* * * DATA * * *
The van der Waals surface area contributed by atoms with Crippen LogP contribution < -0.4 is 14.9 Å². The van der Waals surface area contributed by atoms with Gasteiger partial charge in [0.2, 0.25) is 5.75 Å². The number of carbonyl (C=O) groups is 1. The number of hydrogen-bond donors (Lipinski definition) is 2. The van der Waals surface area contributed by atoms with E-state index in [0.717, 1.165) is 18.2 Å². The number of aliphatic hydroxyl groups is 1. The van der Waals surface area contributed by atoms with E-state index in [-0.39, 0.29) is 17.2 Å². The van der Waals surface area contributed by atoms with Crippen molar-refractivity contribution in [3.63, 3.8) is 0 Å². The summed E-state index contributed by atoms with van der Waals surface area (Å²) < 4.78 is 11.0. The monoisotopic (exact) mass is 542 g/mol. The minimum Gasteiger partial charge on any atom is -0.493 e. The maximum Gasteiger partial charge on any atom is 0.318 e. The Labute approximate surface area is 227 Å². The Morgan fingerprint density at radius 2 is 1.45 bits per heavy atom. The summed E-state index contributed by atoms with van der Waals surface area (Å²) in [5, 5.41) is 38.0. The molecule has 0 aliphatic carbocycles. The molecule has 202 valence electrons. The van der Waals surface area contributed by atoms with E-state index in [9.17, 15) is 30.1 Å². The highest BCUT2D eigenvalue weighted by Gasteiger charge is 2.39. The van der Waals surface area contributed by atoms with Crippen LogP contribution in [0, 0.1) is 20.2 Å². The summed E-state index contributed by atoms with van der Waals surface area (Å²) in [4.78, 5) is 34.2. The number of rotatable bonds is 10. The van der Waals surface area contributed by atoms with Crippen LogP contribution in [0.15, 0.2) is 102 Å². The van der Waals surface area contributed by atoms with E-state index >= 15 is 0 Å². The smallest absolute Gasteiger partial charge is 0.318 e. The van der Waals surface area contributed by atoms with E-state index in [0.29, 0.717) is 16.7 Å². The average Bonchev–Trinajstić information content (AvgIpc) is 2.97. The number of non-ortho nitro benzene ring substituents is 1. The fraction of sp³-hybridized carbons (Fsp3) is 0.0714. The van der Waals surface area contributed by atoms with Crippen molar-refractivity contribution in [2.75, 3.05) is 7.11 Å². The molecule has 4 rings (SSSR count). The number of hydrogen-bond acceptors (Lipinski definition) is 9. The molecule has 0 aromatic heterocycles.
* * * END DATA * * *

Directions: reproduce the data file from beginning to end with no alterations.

The van der Waals surface area contributed by atoms with Crippen LogP contribution < -0.4 is 14.9 Å². The van der Waals surface area contributed by atoms with Gasteiger partial charge in [0.2, 0.25) is 5.75 Å². The number of carbonyl (C=O) groups is 1. The number of hydrogen-bond donors (Lipinski definition) is 2. The van der Waals surface area contributed by atoms with E-state index in [0.717, 1.165) is 18.2 Å². The number of aliphatic hydroxyl groups is 1. The van der Waals surface area contributed by atoms with E-state index in [-0.39, 0.29) is 17.2 Å². The van der Waals surface area contributed by atoms with Crippen molar-refractivity contribution in [3.63, 3.8) is 0 Å². The summed E-state index contributed by atoms with van der Waals surface area (Å²) < 4.78 is 11.0. The monoisotopic (exact) mass is 542 g/mol. The minimum Gasteiger partial charge on any atom is -0.493 e. The maximum Gasteiger partial charge on any atom is 0.318 e. The Labute approximate surface area is 227 Å². The Morgan fingerprint density at radius 2 is 1.45 bits per heavy atom. The summed E-state index contributed by atoms with van der Waals surface area (Å²) in [5, 5.41) is 38.0. The molecule has 0 aliphatic carbocycles. The molecule has 202 valence electrons. The van der Waals surface area contributed by atoms with E-state index in [9.17, 15) is 30.1 Å². The highest BCUT2D eigenvalue weighted by Gasteiger charge is 2.39. The van der Waals surface area contributed by atoms with Crippen LogP contribution in [0, 0.1) is 20.2 Å². The summed E-state index contributed by atoms with van der Waals surface area (Å²) in [4.78, 5) is 34.2. The number of rotatable bonds is 10. The van der Waals surface area contributed by atoms with Crippen LogP contribution in [0.15, 0.2) is 102 Å². The van der Waals surface area contributed by atoms with E-state index >= 15 is 0 Å². The smallest absolute Gasteiger partial charge is 0.318 e. The van der Waals surface area contributed by atoms with E-state index in [0.29, 0.717) is 16.7 Å². The average Bonchev–Trinajstić information content (AvgIpc) is 2.97. The number of non-ortho nitro benzene ring substituents is 1. The fraction of sp³-hybridized carbons (Fsp3) is 0.0714. The van der Waals surface area contributed by atoms with Crippen molar-refractivity contribution in [2.75, 3.05) is 7.11 Å². The molecule has 4 rings (SSSR count). The number of hydrogen-bond acceptors (Lipinski definition) is 9. The molecule has 0 aromatic heterocycles.